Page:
Creation of DCI Persian Gulf War Illnesses Task Force

Statement of Robert D Walpole, Special Assistant to the ADCI for Persian Gulf War Illnesses Issues before the Presidential Advisory Committee on Gulf War Veterans' Illnesses, Persian Gulf War Illnesses Task Force

18 March 1997, Salt Lake City, Utah


Talking Points on Creation of DCI Persian Gulf War Illnesses Task Force

To support the President in his goal of getting to the bottom of questions regarding Persian Gulf War veterans' illnesses and to be as helpful as we can to this Advisory Committee in its intensified effort, the Acting Director of Central Intelligence, George Tenet, established a Persian Gulf War Illnesses Task Force, which began its work on March 3.

Its mission is to provide intensive, aggressive intelligence support to the numerous US government efforts to address Persian Gulf War Illnesses issues.

As to its scope, this task force will manage all intelligence aspects of the issue with the goal to "get to the bottom" of it and to be "forthcoming" in our efforts. Throughout this 60-day effort, and by the conclusion thereof, the task force will ensure that every conceivable stone has been overturned.

The task force includes 50 personnel drawn from across CIA's Directorates, as well as from DIA, NSA, NIMA, and others in the Department of Defense.

As George Tenet's Special Assistant on Persian Gulf War Illnesses issues, I serve as Chief of the task force. As such, I attend his morning senior agency staff meetings to apprise him of our progress.

Responsibilities and activities of the task force include:

  • reviewing previous search criteria and conducting addition required;
  • managing and accelerating and ongoing declassification efforts;
  • ensuring the passage of related classified material to DOD and others in a useful manner, from which users can retrieve information quickly;
  • supporting ongoing modeling efforts;
  • implementing a comprehensive process for communications with DOD, the NSC, the Presidential Advisory Committee on Gulf War Illnesses, appropriate Congressional committees, and the media and public. This strategic perspective developed will drive the completion of our efforts in a timely manner; and
  • providing analysis of relevant information.

This final point is particularly important. While the Agency has had other task forces involved in this search and declassification effort, this is the first time we have fully integrated an analytical component into the task force. This component will run to ground every thread of interest we uncover in the issue, and will prepare papers providing the analytical context surrounding relevant material.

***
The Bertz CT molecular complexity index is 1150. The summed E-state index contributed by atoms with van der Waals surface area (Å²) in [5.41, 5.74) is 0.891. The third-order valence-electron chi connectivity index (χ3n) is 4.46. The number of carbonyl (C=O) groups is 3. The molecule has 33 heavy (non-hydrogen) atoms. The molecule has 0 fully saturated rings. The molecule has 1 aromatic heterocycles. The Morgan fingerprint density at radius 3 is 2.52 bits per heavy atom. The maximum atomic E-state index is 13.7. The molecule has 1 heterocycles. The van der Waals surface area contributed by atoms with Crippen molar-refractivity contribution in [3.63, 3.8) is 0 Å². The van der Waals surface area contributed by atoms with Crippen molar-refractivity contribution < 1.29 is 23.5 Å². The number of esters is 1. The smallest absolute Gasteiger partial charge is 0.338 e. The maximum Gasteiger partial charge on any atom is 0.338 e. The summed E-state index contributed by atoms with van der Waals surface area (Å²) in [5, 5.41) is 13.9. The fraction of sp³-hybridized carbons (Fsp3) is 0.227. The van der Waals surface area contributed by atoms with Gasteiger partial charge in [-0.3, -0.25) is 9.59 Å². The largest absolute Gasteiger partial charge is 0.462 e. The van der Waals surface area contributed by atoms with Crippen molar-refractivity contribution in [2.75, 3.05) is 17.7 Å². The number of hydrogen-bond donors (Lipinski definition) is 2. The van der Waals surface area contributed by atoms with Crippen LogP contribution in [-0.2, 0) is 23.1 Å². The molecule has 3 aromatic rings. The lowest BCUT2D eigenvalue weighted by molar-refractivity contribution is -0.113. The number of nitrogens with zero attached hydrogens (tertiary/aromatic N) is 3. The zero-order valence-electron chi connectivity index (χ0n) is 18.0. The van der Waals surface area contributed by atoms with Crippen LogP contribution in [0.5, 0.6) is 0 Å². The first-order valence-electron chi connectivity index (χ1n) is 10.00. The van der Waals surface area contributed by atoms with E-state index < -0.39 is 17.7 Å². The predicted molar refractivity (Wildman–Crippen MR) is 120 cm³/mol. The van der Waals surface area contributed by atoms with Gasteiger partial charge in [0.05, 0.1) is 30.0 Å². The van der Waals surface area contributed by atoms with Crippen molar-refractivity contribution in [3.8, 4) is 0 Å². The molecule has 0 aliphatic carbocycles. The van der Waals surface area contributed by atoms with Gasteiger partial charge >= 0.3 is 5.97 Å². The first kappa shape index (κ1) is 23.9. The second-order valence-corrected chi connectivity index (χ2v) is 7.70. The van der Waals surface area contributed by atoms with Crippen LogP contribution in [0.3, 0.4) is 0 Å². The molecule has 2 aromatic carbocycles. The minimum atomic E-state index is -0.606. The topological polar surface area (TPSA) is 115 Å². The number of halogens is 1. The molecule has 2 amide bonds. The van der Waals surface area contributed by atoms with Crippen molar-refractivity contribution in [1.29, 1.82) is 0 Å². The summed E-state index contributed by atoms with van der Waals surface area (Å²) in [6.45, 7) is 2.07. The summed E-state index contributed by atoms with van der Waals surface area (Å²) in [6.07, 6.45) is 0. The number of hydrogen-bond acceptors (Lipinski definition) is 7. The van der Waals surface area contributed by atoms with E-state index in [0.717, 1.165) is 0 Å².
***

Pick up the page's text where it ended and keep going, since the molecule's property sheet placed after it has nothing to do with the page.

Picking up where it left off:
One of the task force's initial efforts has been to ensure that we can answer the following questions, particularly as they relate to Khamisiyah; we must be able to answer clearly, accurately, thoroughly, with high confidence, and for the most part, unclassified:

  • What did the Intelligence Community know about the possibility of chemical weapons at Khamisiyah, and when?
  • What did we do internally with the information collected and when?
  • What did we do externally with the information collected and/or analyzed, and when?

During the task force's first two weeks, we have focused on:

  • Reviewing previous search criteria
  • Passing additional classified material to DOD, the Hill, and PAC
  • Declassifying additional material
  • Analyzing every thread we can find on Khamisiyah
  • Meeting with DOD, the NSC, the Presidential Advisory Committee, and appropriate Congressional committees.
  • Decreasing uncertainty for modeling inputs, including through our efforts with DOD to pursue ground truth testing
  • Implementing elements of a comprehensive communications strategy

During coming weeks, we will:

  • Pursue new search efforts
  • Continue declassifying material
  • Continue analysis of interesting, relevant threads
  • Continue regular meetings with DOD, the NSC, the Presidential Advisory Committee, and appropriate Congressional committees.
  • Prepare unclassified analytical and contextual papers on issues discovered during search and declassification efforts
  • Continue implementing elements of communications strategy, including addressing veterans' groups, the media, and public
  • Develop and support further plans to reduce uncertainty of modeling inputs

By the end of 60 days, we will have ensured the release of as much information as possible. We will do this from the strategic perspective just cited; there will be no more dripping of information.

Also, by the end of the 60-day running, the task force will prepare a list of lessons learned and recommendations for CIA and the Intelligence Community regarding enhancing intelligence support, especially before, during, and after a conflict.

In conclusion, I want to stress the Agency's and Community's commitment to providing this Committee and other appropriate US Government agencies with the intelligence support you require. To do any less would be a disservice to the men and women who served this country in the Persian Gulf. We owe them a full and accurate accounting of what happened during the final days of Desert Storm and the following days and weeks before their return to the United States. Mr. Tenet and I intend to do everything in our power to ensure the maximum amount of information is released to you, to the many concerned veterans groups, and the public at large.



Posted: Apr 24, 2007 03:04 PM
Last Updated: Apr 24, 2007 03:04 PM